(1969); 8A Moore's Federal Practice P 31.03(2) ("It is impossible to commit
robbery without having first committed larceny."); 2 Wright, Federal Practice
and Procedure 515 ("Robbery necessarily includes larceny . . . .").


The two crimes are most strikingly differentiated by the element of "force and
violence, or . . . intimidation"5 which is required for conviction of bank
robbery, but not for bank larceny. Whether or not force, violence or
intimidation were used by a defendant is a matter of fact to be resolved, if in
dispute, by the jury. The evidence concerning Carter's use of force and violence
was conflicting and was for the trier of fact. The teller testified that Carter
stated that he did have a gun, that she was intimidated, that he did, in short, use
force in robbing the bank. Carter, on the other hand, consistently denied the use
of force and insists that if the jury believed him they could reasonably infer that
he was joking when he asked for the money. He insists that the jury should
have been left free to view his demeanor, language and conduct as insufficient
to intimidate the bank teller.


"(W)here, as here, there is proof to support a lesser offense necessarily included

in the offense charged, and the defendant timely requests that such lesser
offense be submitted to the jury, the failure to do so withdraws from the jury a
measure of defense to which the defendant is entitled and constitutes reversible
error." Larson v. United States, 296 F.2d 80, 81 (10th Cir. 1961). See also
Golden v. United States, 318 F.2d 356, 363 (1st Cir. 1963).


Here the jury could have believed that Carter took the money without force,
violence, or intimidation, i. e., that he committed bank larceny. Failure to so
instruct the jury was error.


On remand, if Carter again tenders a plea of guilty to bank larceny, the district
court should reconsider its prior refusal of the plea. Because error was not
assigned, and the point was not briefed, we do not base decision upon it; but the
colloquy in open court strongly suggests the district judge erroneously thought
admission of guilt a requisite to permission to plead guilty. As Professor Wright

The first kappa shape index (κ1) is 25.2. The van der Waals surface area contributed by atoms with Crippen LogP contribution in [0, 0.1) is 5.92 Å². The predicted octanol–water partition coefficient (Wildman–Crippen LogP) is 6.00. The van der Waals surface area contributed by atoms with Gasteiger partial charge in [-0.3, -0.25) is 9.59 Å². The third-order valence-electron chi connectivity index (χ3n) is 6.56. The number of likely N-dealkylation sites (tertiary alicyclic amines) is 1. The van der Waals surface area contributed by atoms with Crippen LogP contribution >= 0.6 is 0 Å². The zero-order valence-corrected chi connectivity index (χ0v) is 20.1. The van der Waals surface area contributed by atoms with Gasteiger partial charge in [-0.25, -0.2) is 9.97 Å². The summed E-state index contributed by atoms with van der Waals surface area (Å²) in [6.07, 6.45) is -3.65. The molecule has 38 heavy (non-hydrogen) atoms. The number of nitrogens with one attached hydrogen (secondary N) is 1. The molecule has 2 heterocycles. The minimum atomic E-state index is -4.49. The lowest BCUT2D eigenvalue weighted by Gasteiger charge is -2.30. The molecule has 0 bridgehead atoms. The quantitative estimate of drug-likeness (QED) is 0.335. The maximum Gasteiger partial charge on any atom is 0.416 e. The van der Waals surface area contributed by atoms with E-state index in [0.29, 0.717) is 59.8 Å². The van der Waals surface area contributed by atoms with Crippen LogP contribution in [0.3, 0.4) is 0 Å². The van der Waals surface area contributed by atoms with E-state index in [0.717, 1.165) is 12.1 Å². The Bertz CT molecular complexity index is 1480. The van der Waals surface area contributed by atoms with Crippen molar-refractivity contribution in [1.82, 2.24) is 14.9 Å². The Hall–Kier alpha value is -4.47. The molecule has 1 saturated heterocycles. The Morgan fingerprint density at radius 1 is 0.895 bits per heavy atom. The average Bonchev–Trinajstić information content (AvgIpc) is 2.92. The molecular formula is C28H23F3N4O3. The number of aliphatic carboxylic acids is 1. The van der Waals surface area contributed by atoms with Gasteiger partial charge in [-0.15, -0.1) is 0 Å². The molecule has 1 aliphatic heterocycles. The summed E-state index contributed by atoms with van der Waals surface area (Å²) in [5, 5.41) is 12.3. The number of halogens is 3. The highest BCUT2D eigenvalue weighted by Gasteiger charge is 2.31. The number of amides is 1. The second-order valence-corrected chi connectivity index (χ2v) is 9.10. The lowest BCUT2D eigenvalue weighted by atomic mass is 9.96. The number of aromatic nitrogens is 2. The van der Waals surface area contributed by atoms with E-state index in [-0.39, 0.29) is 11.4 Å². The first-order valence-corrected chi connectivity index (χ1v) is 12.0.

17should be enough that there is a factual basis for the plea, and not necessarily that
the defendant is guilty. If there is a factual basis from which a jury might find a
person guilty of a serious offense, he should be permitted to plead guilty to a lesser
offense, in an appropriate case, even though he denies committing any offense.


1 Wright, Federal Practice and Procedure 174 at 377. See also North Carolina
v. Alford, 400 U.S. 25, 91 S.Ct. 160, 27 L.Ed.2d 162 (1970); United States v.
Davis, 516 F.2d 574 (7th Cir. 1975); United States v. Jerry, 487 F.2d 600 (3d
Cir. 1973); Quillien v. Leeke, 303 F.Supp. 698 (D.S.C.1969).



(a) Whoever, by force and violence, or by intimidation, takes, or attempts to

take, from the person or presence of another any property or money or any
other thing of value belonging to, or in the care, custody, control, management,
or possession of, any bank, credit union, or any savings and loan association;
Shall be fined not more than $5,000 or imprisoned not more than twenty years,
or both.
(d) Whoever, in committing, or in attempting to commit, any offense defined in
subsections (a) and (b) of this section, assaults any person, or puts in jeopardy
the life of any person by the use of a dangerous weapon or device, shall be
fined not more than $10,000 or imprisoned not more than twenty-five years, or
(emphasis added).

(b) Whoever takes and carries away, with intent to steal or purloin, any property
or money or any other thing of value exceeding $100 belonging to, or in the
care, custody, control, management, or possession of any bank, credit union, or
any savings and loan association, shall be fined not more than $5,000 or
imprisoned not more than ten years, or both;
(emphasis added).

See footnote 1, supra

See footnote 2, supra

See footnote 1, supra